Recreational marijuana OK’d by Rifle City Council
After dozens of workshops and discussions on the issue that date back to early 2017, Rifle City Council in November moved to bring recreational marijuana to a limited number of stores in town.
The move lifts a city ban on legalized recreational marijuana that has been in place since state voters approved it in 2012. That law allowed local jurisdictions to decide whether they wanted to allow recreational sales, and to determine how to regulate the business.
According to the city ordinance, only three licensed stores will be permitted in Rifle and no store will be permitted to sell recreational marijuana in the downtown area.
City Attorney Jim Neu called it a nice compromise for council and added that council members stressed keeping the number of stores at three, and excluding the downtown area from recreational marijuana.
The ordinance amends the code to require all licensed recreational marijuana retail shops be south of Interstate 70. The two existing medical marijuana stores currently located north of I-70 are grandfathered in and are permitted to sell medical. But, if they want to apply for a retail marijuana license, they would need to relocate south of I-70, according to the ordinance.
The Green Joint is currently the only Rifle marijuana shop that would be allowed to sell recreational in its current Airport Road location, with the recreational ban now lifted.
Green Joint Owner Dan Sullivan said he anticipates his Rifle location will be selling recreational marijuana by the end of February.
“Obviously, there is a demand and desire in the community for it,” he added.
The city also increased the number of cultivation licenses from four to seven.
The retail marijuana stores will be faced with an additional sales taxes of 15 percent, up from 5 percent, according to the ordinance .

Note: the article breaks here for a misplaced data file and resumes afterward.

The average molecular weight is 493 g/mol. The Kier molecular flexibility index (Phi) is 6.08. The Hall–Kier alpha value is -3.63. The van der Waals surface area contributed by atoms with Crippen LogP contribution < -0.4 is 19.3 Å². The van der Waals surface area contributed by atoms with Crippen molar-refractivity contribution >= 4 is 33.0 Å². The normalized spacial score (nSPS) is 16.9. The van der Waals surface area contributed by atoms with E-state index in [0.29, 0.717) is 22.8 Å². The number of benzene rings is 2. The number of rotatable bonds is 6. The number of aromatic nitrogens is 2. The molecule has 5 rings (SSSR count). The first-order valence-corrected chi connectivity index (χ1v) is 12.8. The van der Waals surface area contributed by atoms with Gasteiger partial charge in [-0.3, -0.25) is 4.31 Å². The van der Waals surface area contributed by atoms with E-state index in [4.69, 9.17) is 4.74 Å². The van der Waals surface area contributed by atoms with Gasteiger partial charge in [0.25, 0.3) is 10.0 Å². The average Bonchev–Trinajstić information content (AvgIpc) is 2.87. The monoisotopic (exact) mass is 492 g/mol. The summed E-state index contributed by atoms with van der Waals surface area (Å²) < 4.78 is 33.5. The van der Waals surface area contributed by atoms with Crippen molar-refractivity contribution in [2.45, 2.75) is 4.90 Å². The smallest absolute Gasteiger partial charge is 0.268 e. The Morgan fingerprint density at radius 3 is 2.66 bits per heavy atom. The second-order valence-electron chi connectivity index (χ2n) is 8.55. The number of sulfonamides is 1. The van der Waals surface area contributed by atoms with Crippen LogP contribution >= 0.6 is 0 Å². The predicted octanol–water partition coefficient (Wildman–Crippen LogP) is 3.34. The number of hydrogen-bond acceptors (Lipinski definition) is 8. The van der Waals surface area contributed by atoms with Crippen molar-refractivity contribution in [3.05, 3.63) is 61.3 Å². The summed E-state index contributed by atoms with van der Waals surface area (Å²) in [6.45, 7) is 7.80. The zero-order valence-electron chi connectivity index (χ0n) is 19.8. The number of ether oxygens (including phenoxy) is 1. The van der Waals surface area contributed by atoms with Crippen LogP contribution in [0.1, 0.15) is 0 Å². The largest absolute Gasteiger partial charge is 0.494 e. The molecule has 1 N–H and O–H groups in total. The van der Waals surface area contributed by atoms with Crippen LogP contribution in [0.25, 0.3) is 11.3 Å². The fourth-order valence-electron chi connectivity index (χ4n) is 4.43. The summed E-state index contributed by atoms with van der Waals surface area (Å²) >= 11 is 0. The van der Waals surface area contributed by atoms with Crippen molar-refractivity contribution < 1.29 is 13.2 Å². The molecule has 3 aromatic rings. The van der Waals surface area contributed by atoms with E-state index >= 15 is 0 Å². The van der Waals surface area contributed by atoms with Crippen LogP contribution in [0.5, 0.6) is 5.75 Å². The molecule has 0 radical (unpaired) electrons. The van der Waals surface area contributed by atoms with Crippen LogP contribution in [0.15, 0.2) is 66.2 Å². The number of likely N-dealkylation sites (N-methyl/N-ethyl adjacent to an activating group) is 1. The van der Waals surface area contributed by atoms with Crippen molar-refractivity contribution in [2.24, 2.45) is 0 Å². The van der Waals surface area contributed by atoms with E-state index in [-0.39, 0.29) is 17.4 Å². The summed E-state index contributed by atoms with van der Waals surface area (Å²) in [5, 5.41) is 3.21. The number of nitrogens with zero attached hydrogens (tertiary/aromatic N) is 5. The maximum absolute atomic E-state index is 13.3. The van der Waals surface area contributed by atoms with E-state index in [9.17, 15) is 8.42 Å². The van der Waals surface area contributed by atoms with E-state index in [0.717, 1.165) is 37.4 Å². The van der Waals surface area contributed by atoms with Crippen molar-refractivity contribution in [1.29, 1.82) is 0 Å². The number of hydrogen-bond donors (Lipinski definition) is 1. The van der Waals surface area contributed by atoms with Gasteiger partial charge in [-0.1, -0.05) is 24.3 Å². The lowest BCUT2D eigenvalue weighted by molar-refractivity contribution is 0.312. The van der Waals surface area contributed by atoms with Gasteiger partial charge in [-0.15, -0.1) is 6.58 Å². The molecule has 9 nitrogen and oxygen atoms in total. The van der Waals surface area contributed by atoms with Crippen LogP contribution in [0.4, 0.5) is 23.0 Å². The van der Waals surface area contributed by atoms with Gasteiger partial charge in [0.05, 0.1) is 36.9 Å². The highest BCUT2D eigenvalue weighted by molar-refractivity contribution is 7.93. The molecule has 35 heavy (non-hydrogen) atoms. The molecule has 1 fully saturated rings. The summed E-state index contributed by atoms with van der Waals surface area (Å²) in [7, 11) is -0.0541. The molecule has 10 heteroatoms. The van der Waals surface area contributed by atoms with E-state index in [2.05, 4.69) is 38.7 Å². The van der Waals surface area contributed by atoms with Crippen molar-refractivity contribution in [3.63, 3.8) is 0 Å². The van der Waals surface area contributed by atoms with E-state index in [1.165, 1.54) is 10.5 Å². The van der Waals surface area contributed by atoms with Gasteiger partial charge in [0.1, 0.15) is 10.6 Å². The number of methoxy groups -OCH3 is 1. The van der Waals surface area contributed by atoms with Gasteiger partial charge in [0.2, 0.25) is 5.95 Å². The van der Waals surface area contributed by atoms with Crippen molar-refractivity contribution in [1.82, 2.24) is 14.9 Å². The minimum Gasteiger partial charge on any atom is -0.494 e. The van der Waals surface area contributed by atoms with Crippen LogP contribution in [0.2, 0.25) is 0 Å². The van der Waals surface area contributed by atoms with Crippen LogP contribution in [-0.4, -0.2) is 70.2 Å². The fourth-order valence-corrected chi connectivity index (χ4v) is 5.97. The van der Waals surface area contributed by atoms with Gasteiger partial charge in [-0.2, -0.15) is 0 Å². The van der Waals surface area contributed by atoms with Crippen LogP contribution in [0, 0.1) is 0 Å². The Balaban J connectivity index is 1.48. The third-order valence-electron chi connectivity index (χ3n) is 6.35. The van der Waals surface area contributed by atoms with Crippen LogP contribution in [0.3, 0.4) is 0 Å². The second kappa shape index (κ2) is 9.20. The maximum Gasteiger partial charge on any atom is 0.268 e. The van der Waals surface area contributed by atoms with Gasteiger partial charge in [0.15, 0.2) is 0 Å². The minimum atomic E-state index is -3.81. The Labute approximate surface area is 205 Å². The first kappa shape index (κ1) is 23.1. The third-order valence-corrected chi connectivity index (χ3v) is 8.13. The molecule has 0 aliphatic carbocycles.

Mayor Barbara Clifton said she couldn’t speak for every council member, but she felt the city was feeling some of the negative effects of recreational marijuana without benefiting from any of the taxes it could bring in.
“I think we felt we wanted to be a little bit more on the proactive end and get it regulated to the point we were comfortable,” Clifton added.
She referenced the advisory question the city posed in the 2017 election asking whether the city should allow the five medical marijuana centers currently in operation to sell recreational marijuana.
The results came back with 552 voters in favor with 511 against.
“[This is a] compromise that we felt allows recreational, but still represents Rifle’s conservative views,” she added.
Rifle Police Chief Tommy Klein, who has been involved in the marijuana conversations dating back to before the advisory question was posed, said marijuana regulation has been one of the biggest differences between his years of law enforcement, first in North Carolina and now here in Colorado. And, while he’s personally not a supporter of the state’s law, he thinks council gave careful consideration on a very divisive topic.
“I think this is a really good start,” said council member Joe Elliot, before the ordinance was passed. “We are going to talk about this again and again. We are always going to have to tweak and work with this but I think this is strong.”
Council lifted Rifle’s ban on recreation marijuana in a 5-2 vote at its Nov. 19 meeting, with council members Sean Strode and Ed Green voting against.
“I will never vote for the proliferation of a schedule 1 drug in my community,” Green declared.
With a lengthy application process, it would be early 2019 before the product is sold in Rifle.